Rudy Giuliani led the effort in a winding, and at times, angry speech in which he lashed out at the mainstream press for failing to repeat his unsubstantiated allegations of election fraud. Giuliani, sweating profusely, told gathered reporters that the claims would be the foundation of new lawsuits in multiple states.
Criticism of Giuliani's rhetoric came swiftly. Christopher Krebs, the recently dismissed chief of the Department of Homeland Security's cybersecurity branch, called Giuliani's performance "the most dangerous 1hr 45 minutes of television in American history. And possibly the craziest."
The Biden transition team dismissed it as a spectacle that highlighted "the absurdity of Donald Trump's thoroughly discredited claims of voter fraud."
Sources inside the White House said the legal effort has the backing of the president. Here are some of the claims Giuliani and his legal team offered during Thursday's press conference in Washington, D.C., and the facts surrounding them:
The Michigan affidavits
Giuliani focused considerable time and attention describing an affidavit signed by Jessy Jacob, a city of Detroit employee who said she witnessed fraudulent behavior in the processing of ballots. The affidavit is not new.
Last week, Michigan Judge Timothy M. Kenny found the allegations too "generalized" and said they had been largely debunked by other witnesses put forward by the defense. Kenny said that Jacobs wrongly "ascribes a sinister motive" to the actions she witnessed, which actually had clear and logical explanations.
Regarding Jacob's allegation that she was instructed not to look at the signatures on ballots, for instance, Judge Kenny ruled that this was because the task was already being performed by another employee.
Kenny rejected the case, which is now pending an appeal in the state Supreme Court.
Pennsylvania's poll watchers
Giuliani alleged that Republican poll watchers in several jurisdictions had been blocked from meaningful access to observe the ballot-tallying process. He said poll inspectors were "put in a corral so far away" from the ballot counters that they were unable to carry out their duties.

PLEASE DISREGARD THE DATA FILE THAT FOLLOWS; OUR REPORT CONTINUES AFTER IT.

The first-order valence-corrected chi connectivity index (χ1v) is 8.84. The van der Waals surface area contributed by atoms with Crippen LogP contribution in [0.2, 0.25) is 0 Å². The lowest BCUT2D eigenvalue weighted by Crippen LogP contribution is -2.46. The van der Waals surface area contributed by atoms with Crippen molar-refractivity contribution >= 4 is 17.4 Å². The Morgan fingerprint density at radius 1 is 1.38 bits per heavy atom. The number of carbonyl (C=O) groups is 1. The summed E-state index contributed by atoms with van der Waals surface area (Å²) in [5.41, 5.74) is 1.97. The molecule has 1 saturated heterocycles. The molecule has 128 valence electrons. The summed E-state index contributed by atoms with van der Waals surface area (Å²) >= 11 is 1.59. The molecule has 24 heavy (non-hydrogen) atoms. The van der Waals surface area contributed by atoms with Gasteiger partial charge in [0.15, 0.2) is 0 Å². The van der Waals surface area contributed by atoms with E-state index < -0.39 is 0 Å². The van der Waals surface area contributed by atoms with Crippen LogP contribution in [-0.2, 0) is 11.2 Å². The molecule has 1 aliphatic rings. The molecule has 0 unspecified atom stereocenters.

"Why would you not allow people to carry out the function they have been allowed to do for 50 years, 60 years?" Giuliani asked. "Why wouldn't you allow inspections of those ballots? Because you knew you were going to use those ballots to catch Biden up."
Earlier this week, the Pennsylvania Supreme Court ruled on a 5 to 2 vote that the this claim was false. The court found the Trump campaign was, in fact, granted reasonable access to elections officials opening mail-in ballots, and that the state legislature never prescribed how close the observers should be standing.
"The General Assembly, had it so desired, could have easily established such parameters; however, it did not," Justice Debra Todd wrote in her opinion.
Even the dissenting justices cast doubt on the Trump campaign's argument. Chief Justice Thomas G. Saylor wrote that the campaign's request to cancel large numbers of ballots "based on isolated procedural irregularities" was "misguided."
"I fail to see that there is any real issue," Saylor wrote.
In a cue, perhaps taken from the president's Twitter feed, Giuliani and his colleagues repeated unfounded attacks on Dominion Voting, a Denver-based election software firm that provides voting machines to jurisdictions in 28 states. Sidney Powell, a recent addition to the president's legal team, recycled several debunked conspiracy theories about the company on Thursday, including an unfounded claim that "one of its (software's) most characteristic features is its ability to flip votes."
A coalition of state and federal election officials have already categorically denied the possibility of voting software causing votes to "flip," as Trump and his allies have repeatedly suggested.
"There is no evidence that any voting system deleted or lost votes, changed votes, or was in any way compromised," the statement read. "The November 3rd election was the most secure in American history."
Earlier Thursday, ABC News reported that Dominion employees were facing online harassment and threats in the wake of the president's false attacks on the firm.